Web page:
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SWISS CITIZENSHIP

Third generation fast-track naturalisation in Switzerland: What you need to know

Many people in Switzerland are eligible for third generation fast-track naturalisation but are unaware. Here's what you need to know.

A red Swiss passport up close
A Swiss biometric passport. (Photo by Fabrice COFFRINI / AFP)

According to a report published by the Federal Commission of Migration on April 8th, one quarter of the Swiss resident population do not vote because they do not have the nationality.

Almost 350,000 people are foreigners born in Switzerland and approximately 35,000 belong to third generation families established in Switzerland.

Walter Leimgruber, President of the Federal Commission of Migration, hopes that many young people will take advantage of this transitional period.

He believes it would be a benefit for Switzerland to have more people, well integrated into Swiss society, participating actively in debates and political decisions.

EXPLAINED: How to fast track permanent residency in Switzerland

Swiss naturalisation

Swiss naturalisation procedure is either ordinary i.e. takes 1-2 years – or is fast-track / facilitated – which takes a maximum of one year. (Covid delays within cantonal immigration offices need to be taken into consideration).

As a general rule – fast-track naturalisation is for those who are “entitled” to naturalisation subject to all material conditions being fulfilled (absence of criminal record, residence in Switzerland etc.) whereas as ordinary naturalisation is for those whose naturalisation depends on the discretion of the authorities.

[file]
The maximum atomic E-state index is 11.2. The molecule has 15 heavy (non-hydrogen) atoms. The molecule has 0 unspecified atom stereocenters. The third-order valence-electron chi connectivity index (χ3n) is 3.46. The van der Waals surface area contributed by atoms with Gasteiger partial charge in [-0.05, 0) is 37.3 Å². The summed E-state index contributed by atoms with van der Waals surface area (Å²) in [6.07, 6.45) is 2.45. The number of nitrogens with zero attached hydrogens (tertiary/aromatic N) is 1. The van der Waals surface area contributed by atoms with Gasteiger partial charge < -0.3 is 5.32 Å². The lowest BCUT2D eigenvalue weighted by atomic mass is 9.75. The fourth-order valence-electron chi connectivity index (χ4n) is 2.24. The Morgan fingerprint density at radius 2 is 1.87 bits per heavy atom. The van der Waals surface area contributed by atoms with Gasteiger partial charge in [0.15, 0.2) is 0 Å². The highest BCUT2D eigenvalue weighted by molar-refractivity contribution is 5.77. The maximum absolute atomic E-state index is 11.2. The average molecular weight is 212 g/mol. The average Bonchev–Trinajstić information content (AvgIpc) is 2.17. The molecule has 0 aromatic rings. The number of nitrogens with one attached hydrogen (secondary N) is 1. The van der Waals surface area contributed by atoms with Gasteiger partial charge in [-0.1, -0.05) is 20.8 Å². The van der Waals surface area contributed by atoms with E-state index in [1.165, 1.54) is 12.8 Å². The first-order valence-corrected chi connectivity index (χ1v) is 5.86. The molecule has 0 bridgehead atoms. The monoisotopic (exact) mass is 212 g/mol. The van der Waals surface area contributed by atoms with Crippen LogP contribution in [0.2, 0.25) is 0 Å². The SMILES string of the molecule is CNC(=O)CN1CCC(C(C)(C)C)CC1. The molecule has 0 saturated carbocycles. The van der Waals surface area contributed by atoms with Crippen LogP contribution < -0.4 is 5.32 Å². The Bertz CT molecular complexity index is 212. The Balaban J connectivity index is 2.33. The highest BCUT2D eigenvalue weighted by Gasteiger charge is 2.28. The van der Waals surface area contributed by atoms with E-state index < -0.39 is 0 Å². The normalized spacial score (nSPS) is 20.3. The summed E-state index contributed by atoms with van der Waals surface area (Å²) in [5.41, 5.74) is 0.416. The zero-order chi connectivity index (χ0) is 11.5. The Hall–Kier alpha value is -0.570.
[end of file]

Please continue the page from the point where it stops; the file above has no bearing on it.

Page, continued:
Due to the complexity of the conditions, this article will not explain all the formal and material conditions for naturalisation.

Fast-track naturalisation

There are several options for fast-track naturalisation under the Swiss federal law on nationality. This article only concerns one of the options – third generation naturalisation – available for certain people till 18th February 2023.

The conditions for third generation fast-track naturalisation are provided by article 24a of the Swiss federal law on nationality:

Since February 2018, foreigners under the age of 25, whose grandparents were already established in Switzerland, can request fast-track naturalisation. (Articles 24a LN and 15a OLN).

A child of foreign parents may, on application, be granted facilitated naturalisation 

if the following conditions are met 

  1. at least one of the grandparents was born in Switzerland or it can be plausibly established that the grandparent had a B, C, L or A permit or a carte de Legitimation in Switzerland. 
  2. at least one of the parents had a C permit, had lived in Switzerland for at least 10 years and had completed at least five years of compulsory schooling (i.e. primary and middle school) in Switzerland; 
  3. He was born in Switzerland; 
  4. He has a C permit and has completed at least five years of compulsory schooling (i.e. primary and middle school) in Switzerland. 

2 The application must be submitted before the age of 25. 

3 A naturalised child acquires the citizenship of the commune of residence and the canton of residence that is his at the time of naturalisation.

The transitional provision – article 51a LN, provides that:

Third-generation foreigners who, on 15 February 2018, had reached the age of 25 but had not yet celebrated their 35th birthday; and